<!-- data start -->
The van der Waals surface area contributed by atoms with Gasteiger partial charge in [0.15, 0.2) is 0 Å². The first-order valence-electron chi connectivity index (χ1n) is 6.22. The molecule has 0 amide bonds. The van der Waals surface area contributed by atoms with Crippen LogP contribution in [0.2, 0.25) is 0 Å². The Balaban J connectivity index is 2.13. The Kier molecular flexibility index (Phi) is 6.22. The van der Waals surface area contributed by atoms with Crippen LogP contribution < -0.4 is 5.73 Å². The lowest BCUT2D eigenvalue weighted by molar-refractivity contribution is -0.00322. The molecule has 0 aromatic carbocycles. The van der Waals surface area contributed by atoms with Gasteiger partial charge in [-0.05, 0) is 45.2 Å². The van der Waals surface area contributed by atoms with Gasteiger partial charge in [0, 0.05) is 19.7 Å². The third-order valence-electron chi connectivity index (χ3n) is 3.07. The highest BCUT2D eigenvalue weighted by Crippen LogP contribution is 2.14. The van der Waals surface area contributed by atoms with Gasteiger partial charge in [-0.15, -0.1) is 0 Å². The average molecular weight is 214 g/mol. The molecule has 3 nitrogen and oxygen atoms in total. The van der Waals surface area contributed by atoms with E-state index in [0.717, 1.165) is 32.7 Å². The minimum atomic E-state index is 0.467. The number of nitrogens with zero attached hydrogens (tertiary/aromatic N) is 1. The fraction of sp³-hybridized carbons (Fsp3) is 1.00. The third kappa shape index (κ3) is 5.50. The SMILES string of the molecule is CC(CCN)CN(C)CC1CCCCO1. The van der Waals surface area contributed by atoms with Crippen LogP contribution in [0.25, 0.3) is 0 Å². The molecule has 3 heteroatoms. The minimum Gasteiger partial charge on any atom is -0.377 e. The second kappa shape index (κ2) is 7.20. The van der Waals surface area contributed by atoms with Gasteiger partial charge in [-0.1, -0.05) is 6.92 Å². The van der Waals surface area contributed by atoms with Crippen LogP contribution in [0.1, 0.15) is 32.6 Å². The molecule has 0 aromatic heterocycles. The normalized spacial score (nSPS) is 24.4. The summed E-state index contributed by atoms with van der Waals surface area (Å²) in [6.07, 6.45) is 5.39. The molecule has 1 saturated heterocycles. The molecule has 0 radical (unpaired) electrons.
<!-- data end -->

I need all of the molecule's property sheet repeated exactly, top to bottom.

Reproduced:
The van der Waals surface area contributed by atoms with Gasteiger partial charge in [0.15, 0.2) is 0 Å². The first-order valence-electron chi connectivity index (χ1n) is 6.22. The molecule has 0 amide bonds. The van der Waals surface area contributed by atoms with Crippen LogP contribution in [0.2, 0.25) is 0 Å². The Balaban J connectivity index is 2.13. The Kier molecular flexibility index (Phi) is 6.22. The van der Waals surface area contributed by atoms with Crippen LogP contribution < -0.4 is 5.73 Å². The lowest BCUT2D eigenvalue weighted by molar-refractivity contribution is -0.00322. The molecule has 0 aromatic carbocycles. The van der Waals surface area contributed by atoms with Gasteiger partial charge in [-0.05, 0) is 45.2 Å². The van der Waals surface area contributed by atoms with Gasteiger partial charge in [0, 0.05) is 19.7 Å². The third-order valence-electron chi connectivity index (χ3n) is 3.07. The highest BCUT2D eigenvalue weighted by Crippen LogP contribution is 2.14. The van der Waals surface area contributed by atoms with Gasteiger partial charge in [-0.15, -0.1) is 0 Å². The average molecular weight is 214 g/mol. The molecule has 3 nitrogen and oxygen atoms in total. The van der Waals surface area contributed by atoms with E-state index in [0.717, 1.165) is 32.7 Å². The minimum atomic E-state index is 0.467. The number of nitrogens with zero attached hydrogens (tertiary/aromatic N) is 1. The fraction of sp³-hybridized carbons (Fsp3) is 1.00. The third kappa shape index (κ3) is 5.50. The SMILES string of the molecule is CC(CCN)CN(C)CC1CCCCO1. The van der Waals surface area contributed by atoms with Crippen LogP contribution in [0.25, 0.3) is 0 Å². The molecule has 3 heteroatoms. The minimum Gasteiger partial charge on any atom is -0.377 e. The second kappa shape index (κ2) is 7.20. The van der Waals surface area contributed by atoms with Gasteiger partial charge in [-0.1, -0.05) is 6.92 Å². The van der Waals surface area contributed by atoms with Crippen LogP contribution in [0.1, 0.15) is 32.6 Å². The molecule has 0 aromatic heterocycles. The normalized spacial score (nSPS) is 24.4. The summed E-state index contributed by atoms with van der Waals surface area (Å²) in [6.07, 6.45) is 5.39. The molecule has 1 saturated heterocycles. The molecule has 0 radical (unpaired) electrons.